A BRIEF HISTORY OF HILLWOOD
In 1836, in his formative years, young Luther Leonidas Hill moved with his parents from North Carolina to Greensboro, AL. Years later, he would marry Mary Walton of Augusta, GA who would later inherit a huge parcel of farmland in Montgomery County on which sits the portion of present day Hillwood from Croom Dr. eastward to Perry
Hill Rd. In 1856, shortly before the outbreak of the Civil War, The Reverend Luther Leonidas Hill, by then a Methodist minister, paid a visit to inspect his wife’s Montgomery County property. Upon his return to Greensboro, he was stunned to find his wife and all but one of their seven children dead of Scarlet Fever. Five years later, in 1861, on the dawn of the Civil war, The Reverend Hill would remarry Laura Sarah Croom who would bear eight more of his children, the oldest of which, Dr. Luther Leonidas Hill, Jr. would become the first American physician to perform a successful open-heart surgery.
Near the end of the Civil War and because of the threat of being overrun by Wilson’s Raiders of the Union Calvary, Reverend Hill, Sr. buried his family silver in the area where Silver Lane sits today, hence the name Silver Lane. He buried the silver alone since he trusted no one with his secret.
Upon the death of The Reverend Luther Leonidas Hill, Sr., his children each inherited parcels that collectively make up the eastern half of Hillwood including the present day Aronov development of Windsor Hill and the Montgomery Academy Lower School campus.
Almost a century later, in 1956, during the throes of the Montgomery bus boycott, the city was just beginning its eastward push that would later gather momentum. In those days, the Montgomery city limits sign was in the vicinity of the current-day intersection of Wentworth and Vaughn Rd. The Hill property, far from being the urbanesque Midtown that we know today, was out in the county. That year, 1956, Vaughn Hill Robinson sold a section, heavily wooded with pines and oaks, of his mother’s property and under the direction of Aronov Realty and former Montgomery Mayor (1946-1951) and Alabama Supreme Court Justice John Lancaster (Wank) Goodwyn, the first phase of the new Hillwood development commenced. That original Hillwood development consisted only of the first blocks of Croom Dr., Hillwood Dr. and Pineneedle Rd. with a short, two block section of Silver Lane as the connector. Shortly after 1956, construction commenced on several houses on the four, short, dead end streets, among those being the Will Hill Tankersley home at Croom and Vaughn Rd. and the Wood (now Byram) home at the corner of Silver Lane and Pineneedle Rd. The land just behind the several lots on the eastern side of Pineneedle Rd. was a mostly treeless cow pasture with a barbed wire fence at the back of each lot to keep the cows from wandering over onto Pineneedle or Silver Lane. Sallie Millsap remembers, “There was a fence with cows grazing on the property behind my brother’s (George Mark Wood) house and Silver lane ended by the side of his house”.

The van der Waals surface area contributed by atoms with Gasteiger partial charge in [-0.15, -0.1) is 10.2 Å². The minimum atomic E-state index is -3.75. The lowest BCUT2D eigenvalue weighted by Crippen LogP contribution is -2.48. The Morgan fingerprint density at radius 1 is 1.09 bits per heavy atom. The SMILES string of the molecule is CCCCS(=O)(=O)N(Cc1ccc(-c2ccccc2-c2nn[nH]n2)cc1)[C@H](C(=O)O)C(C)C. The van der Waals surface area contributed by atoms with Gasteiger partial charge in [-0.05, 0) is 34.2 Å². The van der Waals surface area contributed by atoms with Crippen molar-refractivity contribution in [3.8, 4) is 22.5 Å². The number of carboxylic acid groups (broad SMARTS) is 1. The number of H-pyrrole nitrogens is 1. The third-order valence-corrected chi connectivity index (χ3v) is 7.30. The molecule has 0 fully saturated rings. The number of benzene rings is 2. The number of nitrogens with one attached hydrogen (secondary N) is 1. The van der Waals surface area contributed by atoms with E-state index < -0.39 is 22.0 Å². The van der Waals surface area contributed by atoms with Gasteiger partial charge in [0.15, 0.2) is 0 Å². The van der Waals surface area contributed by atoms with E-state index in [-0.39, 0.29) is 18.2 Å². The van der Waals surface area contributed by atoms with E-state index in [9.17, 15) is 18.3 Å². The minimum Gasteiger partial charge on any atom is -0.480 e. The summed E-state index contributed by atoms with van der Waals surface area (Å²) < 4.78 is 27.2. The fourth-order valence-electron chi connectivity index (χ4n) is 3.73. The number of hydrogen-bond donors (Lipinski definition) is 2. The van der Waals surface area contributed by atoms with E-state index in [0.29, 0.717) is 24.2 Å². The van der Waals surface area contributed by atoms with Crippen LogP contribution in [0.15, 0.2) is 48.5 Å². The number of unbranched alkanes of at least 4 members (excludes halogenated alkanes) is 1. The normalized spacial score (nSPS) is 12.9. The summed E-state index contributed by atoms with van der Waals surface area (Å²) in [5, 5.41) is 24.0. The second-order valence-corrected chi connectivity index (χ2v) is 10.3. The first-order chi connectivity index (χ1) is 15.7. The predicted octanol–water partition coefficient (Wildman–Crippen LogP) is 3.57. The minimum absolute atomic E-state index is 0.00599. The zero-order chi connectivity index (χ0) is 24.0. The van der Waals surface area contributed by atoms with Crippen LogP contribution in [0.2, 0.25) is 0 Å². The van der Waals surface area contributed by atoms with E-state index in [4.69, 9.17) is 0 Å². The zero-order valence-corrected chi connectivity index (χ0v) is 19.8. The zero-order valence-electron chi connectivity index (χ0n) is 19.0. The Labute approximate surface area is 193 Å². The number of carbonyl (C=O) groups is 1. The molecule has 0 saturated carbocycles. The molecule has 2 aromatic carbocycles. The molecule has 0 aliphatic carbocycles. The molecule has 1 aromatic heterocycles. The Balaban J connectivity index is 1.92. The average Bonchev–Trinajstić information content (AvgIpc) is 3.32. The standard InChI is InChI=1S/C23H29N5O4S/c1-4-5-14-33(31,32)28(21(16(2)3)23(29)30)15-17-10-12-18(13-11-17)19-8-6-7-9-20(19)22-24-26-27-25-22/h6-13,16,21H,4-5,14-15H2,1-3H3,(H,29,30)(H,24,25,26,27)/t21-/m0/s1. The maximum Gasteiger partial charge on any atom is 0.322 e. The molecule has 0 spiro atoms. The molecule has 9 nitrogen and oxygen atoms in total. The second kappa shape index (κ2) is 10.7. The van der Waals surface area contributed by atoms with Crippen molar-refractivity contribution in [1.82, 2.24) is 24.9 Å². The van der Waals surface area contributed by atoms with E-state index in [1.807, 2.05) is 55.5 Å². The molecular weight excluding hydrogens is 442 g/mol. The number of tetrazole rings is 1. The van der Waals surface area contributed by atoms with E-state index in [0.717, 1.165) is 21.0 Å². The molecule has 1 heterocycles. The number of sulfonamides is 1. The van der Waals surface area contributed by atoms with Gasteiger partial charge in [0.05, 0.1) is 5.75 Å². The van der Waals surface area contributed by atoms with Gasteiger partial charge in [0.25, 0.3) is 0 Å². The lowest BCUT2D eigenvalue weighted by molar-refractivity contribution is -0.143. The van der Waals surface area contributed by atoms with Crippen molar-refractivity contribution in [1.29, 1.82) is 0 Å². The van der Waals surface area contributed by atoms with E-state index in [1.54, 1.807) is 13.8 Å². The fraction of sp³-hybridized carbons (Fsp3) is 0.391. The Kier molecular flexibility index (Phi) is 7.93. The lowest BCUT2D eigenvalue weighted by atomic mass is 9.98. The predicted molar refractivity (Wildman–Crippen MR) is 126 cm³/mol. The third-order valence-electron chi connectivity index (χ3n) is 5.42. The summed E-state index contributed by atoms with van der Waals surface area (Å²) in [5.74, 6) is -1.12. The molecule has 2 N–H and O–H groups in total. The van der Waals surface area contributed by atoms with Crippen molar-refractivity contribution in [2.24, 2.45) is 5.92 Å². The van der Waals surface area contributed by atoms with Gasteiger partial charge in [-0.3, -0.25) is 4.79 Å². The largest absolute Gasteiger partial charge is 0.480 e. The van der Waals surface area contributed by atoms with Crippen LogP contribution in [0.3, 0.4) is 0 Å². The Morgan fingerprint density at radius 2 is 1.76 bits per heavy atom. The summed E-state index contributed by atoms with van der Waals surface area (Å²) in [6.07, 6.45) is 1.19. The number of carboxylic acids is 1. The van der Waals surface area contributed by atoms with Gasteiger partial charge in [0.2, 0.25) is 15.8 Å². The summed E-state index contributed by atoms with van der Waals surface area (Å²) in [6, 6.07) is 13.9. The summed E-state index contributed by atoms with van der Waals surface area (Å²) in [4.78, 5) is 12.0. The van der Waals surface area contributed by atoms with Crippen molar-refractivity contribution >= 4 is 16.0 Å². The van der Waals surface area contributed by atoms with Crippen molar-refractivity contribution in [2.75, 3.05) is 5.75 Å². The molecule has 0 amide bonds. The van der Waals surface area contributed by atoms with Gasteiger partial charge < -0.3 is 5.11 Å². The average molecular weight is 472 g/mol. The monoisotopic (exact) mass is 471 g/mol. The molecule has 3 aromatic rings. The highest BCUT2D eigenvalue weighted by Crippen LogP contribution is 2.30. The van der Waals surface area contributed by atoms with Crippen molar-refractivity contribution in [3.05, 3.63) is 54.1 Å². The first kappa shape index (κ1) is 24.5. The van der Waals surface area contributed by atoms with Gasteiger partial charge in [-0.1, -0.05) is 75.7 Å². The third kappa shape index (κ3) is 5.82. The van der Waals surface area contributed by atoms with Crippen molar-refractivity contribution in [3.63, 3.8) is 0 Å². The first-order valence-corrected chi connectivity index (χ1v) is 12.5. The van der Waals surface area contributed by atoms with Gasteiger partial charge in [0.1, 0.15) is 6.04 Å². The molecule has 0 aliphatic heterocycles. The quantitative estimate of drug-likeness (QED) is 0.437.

“The streetlight on the short stretch of Pineneedle Rd.”, according to Valerie Wilkerson, “got shot out every Friday night, an event which either Fred (Wilkerson) or George Mark Wood would report to the city, and which usually then took until Thursday to be replaced”. The land far at the other end of Hillwood behind the lots on the west side of Croom Dr., originally owned not by the Hill Family but by the Freemasons, was mostly empty fields occasionally interrupted by large groves of trees surrounding the Masonic Home building which sat facing Vaughn Rd. exactly where the MA soccer field and track sit today. That building, pictured below, was a country retirement dwelling and was replaced by a more modern version in the 1970’s which was also torn down only several years ago.
In 1963, The Montgomery Academy moved from the old Governor’s Mansion on Perry Street to its present day location on Vaughn Rd. The campus, in those early days, sat in a mostly treeless cow pasture on parched, cracked, clay soil that the Hill family swapped for the land on which Vaughn Rd. Park currently sits. The MA campus was a very generous gift from the Hill family but also greatly benefitted Hillwood because it brought more families out east to be close to MA and the other schools and away from the city residential center which at that time was out in Cloverdale. The only store in the general vicinity of Hillwood in those days was the “Jiffy” which was in the small shopping strip that fronts Vaughn Rd. behind the present day CVS. The Jiffy was a strange crossbreeding of a general store and a 7-11. Having the Jiffy nearby allowed nearby residents to keep from driving all the way in to the Piggly Wiggly on Carter Hill Rd. The Piggly Wiggly (later Big Bear) was in the shopping center across from the Carolyn Station U.S Post Office and not very convenient for the new Hillwood pioneers. Also in those days, a small church sat where Carter Hill Rd. angles sharply southward (there was no Zelda Rd. in those days) which was only a stone’s throw from Steiner’s Crossing which was the confluence of Vaughn Rd., the Central of Georgia Railroad track and a small creek that now runs through a huge concrete pipe under Vaughn Rd. and out through the concrete ravine beside the old railroad tracks behind Montgomery Academy.